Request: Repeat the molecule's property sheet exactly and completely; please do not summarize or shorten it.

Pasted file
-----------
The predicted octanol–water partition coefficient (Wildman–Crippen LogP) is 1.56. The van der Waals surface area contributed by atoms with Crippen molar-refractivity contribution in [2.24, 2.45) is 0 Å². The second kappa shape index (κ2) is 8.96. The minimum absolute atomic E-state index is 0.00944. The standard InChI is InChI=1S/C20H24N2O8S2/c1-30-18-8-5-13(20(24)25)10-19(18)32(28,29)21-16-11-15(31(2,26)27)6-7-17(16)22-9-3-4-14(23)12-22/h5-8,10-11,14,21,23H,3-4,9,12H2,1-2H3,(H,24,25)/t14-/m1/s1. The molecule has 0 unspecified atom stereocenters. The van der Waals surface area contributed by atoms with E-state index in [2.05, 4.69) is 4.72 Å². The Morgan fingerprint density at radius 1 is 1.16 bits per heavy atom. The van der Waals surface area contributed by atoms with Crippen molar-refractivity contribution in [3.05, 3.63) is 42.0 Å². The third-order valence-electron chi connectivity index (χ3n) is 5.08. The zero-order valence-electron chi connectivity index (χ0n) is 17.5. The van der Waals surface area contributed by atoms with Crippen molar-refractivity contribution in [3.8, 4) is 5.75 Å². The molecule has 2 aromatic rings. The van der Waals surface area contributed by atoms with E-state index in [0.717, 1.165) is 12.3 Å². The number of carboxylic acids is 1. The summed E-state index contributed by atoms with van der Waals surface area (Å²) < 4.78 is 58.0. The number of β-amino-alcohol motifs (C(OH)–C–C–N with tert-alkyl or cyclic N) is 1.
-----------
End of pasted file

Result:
The predicted octanol–water partition coefficient (Wildman–Crippen LogP) is 1.56. The van der Waals surface area contributed by atoms with Crippen molar-refractivity contribution in [2.24, 2.45) is 0 Å². The second kappa shape index (κ2) is 8.96. The minimum absolute atomic E-state index is 0.00944. The standard InChI is InChI=1S/C20H24N2O8S2/c1-30-18-8-5-13(20(24)25)10-19(18)32(28,29)21-16-11-15(31(2,26)27)6-7-17(16)22-9-3-4-14(23)12-22/h5-8,10-11,14,21,23H,3-4,9,12H2,1-2H3,(H,24,25)/t14-/m1/s1. The molecule has 0 unspecified atom stereocenters. The van der Waals surface area contributed by atoms with E-state index in [2.05, 4.69) is 4.72 Å². The Morgan fingerprint density at radius 1 is 1.16 bits per heavy atom. The van der Waals surface area contributed by atoms with Crippen molar-refractivity contribution in [3.05, 3.63) is 42.0 Å². The third-order valence-electron chi connectivity index (χ3n) is 5.08. The zero-order valence-electron chi connectivity index (χ0n) is 17.5. The van der Waals surface area contributed by atoms with Crippen molar-refractivity contribution in [3.8, 4) is 5.75 Å². The molecule has 2 aromatic rings. The van der Waals surface area contributed by atoms with E-state index in [0.717, 1.165) is 12.3 Å². The number of carboxylic acids is 1. The summed E-state index contributed by atoms with van der Waals surface area (Å²) < 4.78 is 58.0. The number of β-amino-alcohol motifs (C(OH)–C–C–N with tert-alkyl or cyclic N) is 1.